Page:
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Rain, snow, winds hammer California

LOS ANGELES — A powerful storm system with drenching rain, heavy snow and high winds lashed California on Monday, but forecasters warned the worst was yet to come.

Even stronger storms were bearing down on the state and threatened to dump another 5 to 10 inches of rain during the next two days.

Virtually the entire state was affected by the bad weather.

Some locations in Southern California had received more than 12 inches of rain, said meteorologist Jamie Meier of the National Weather Service. It was the most rainfall from one storm since 2005, he said.

"That will make for a pretty good wallop, especially considering how dry things have been for the last two years," Meier said.

Thousands of residents of the San Joaquin Valley farming community of McFarland were evacuated for hours Monday amid fears of major flooding.

At one point, an estimated 400 to 500 homes were in danger as the result of the stormy weather that has gripped California since late last week, triggering mostly minor flooding, mudslides, road closures and power outages.

McFarland resident Cristian Abundis, who lives on a street where water had been running a foot deep, returned from an evacuation center and quickly started filling sand bags.

"We just want to be prepared," he said, dropping the bags around his doors and driveway.

Gary Farrell, general manager of the McFarland Parks and Recreation District, said the flooding was caused when Poso Creek became clogged with debris and overflowed. Santa Fe Railroad crews cleared the debris.

Elsewhere, a small twin-engine airplane was reported overdue on a 65-mile flight from Palm Springs to Chino, and the Riverside County Sheriff's Department intended to conduct a search while the Federal Aviation Administration checked with other airports to see if the pilot had diverted, FAA spokesman Ian Gregor said.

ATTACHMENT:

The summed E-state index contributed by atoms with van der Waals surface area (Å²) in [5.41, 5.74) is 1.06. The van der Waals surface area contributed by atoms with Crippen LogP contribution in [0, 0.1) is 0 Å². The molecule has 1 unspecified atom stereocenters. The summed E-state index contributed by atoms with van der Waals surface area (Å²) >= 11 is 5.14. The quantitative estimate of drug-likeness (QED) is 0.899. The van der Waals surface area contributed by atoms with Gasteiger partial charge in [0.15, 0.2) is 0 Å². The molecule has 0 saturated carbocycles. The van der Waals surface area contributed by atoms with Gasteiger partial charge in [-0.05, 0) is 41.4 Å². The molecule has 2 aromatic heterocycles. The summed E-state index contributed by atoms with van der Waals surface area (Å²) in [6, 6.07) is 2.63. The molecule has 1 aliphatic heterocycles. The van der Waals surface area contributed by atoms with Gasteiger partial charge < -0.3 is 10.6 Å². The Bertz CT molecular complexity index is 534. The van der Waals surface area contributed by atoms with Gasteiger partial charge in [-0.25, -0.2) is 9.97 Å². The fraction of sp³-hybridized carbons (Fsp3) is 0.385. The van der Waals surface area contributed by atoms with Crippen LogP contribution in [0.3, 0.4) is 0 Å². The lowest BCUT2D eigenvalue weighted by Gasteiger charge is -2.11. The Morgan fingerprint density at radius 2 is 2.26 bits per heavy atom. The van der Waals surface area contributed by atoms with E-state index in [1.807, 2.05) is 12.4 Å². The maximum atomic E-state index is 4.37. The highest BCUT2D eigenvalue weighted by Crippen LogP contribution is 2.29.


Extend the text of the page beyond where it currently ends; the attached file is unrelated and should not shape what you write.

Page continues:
Gregor said late Monday that small plane wreckage had been found, but he could not confirm if it was the missing plane.

The California Highway Patrol reported two rain-related traffic deaths Sunday. A 3-year-old boy was ejected from an SUV that went out of control in heavy rain in the Fresno area, and a 22-year-old man was thrown from a vehicle that hydroplaned and crashed in the Bakersfield area.

Flash-flood watches and warnings were in effect Monday for some places, particularly mountain areas still scarred by wildfires.

Pacific Gas and Electric Co. crews were working to restore power to the last of about 282,000 customers that lost electricity since the storm arrived. Southern California Edison had 13,000 customers still without power.

Elsewhere, a 20-mile stretch of scenic Pacific Coast Highway between Malibu and Oxnard was closed to commuters after a rock and mudslide Sunday night. The California Highway Patrol said no one was hurt.

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